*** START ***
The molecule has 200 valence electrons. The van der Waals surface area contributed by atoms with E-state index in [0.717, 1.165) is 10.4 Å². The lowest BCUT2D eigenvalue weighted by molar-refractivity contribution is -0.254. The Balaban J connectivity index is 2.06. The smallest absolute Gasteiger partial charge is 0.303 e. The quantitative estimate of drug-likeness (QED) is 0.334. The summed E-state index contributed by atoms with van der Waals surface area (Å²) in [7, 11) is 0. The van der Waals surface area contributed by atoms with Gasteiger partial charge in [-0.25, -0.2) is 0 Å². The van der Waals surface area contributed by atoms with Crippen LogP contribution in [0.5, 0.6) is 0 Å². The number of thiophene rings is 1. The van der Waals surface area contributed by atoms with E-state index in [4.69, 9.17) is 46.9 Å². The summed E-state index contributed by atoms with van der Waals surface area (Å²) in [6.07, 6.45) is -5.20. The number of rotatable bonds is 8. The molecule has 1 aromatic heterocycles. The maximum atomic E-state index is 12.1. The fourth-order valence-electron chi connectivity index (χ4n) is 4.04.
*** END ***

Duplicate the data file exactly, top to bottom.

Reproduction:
The molecule has 200 valence electrons. The van der Waals surface area contributed by atoms with E-state index in [0.717, 1.165) is 10.4 Å². The lowest BCUT2D eigenvalue weighted by molar-refractivity contribution is -0.254. The Balaban J connectivity index is 2.06. The smallest absolute Gasteiger partial charge is 0.303 e. The quantitative estimate of drug-likeness (QED) is 0.334. The summed E-state index contributed by atoms with van der Waals surface area (Å²) in [7, 11) is 0. The van der Waals surface area contributed by atoms with Gasteiger partial charge in [-0.25, -0.2) is 0 Å². The van der Waals surface area contributed by atoms with Crippen LogP contribution in [0.5, 0.6) is 0 Å². The number of thiophene rings is 1. The van der Waals surface area contributed by atoms with E-state index in [4.69, 9.17) is 46.9 Å². The summed E-state index contributed by atoms with van der Waals surface area (Å²) in [6.07, 6.45) is -5.20. The number of rotatable bonds is 8. The molecule has 1 aromatic heterocycles. The maximum atomic E-state index is 12.1. The fourth-order valence-electron chi connectivity index (χ4n) is 4.04.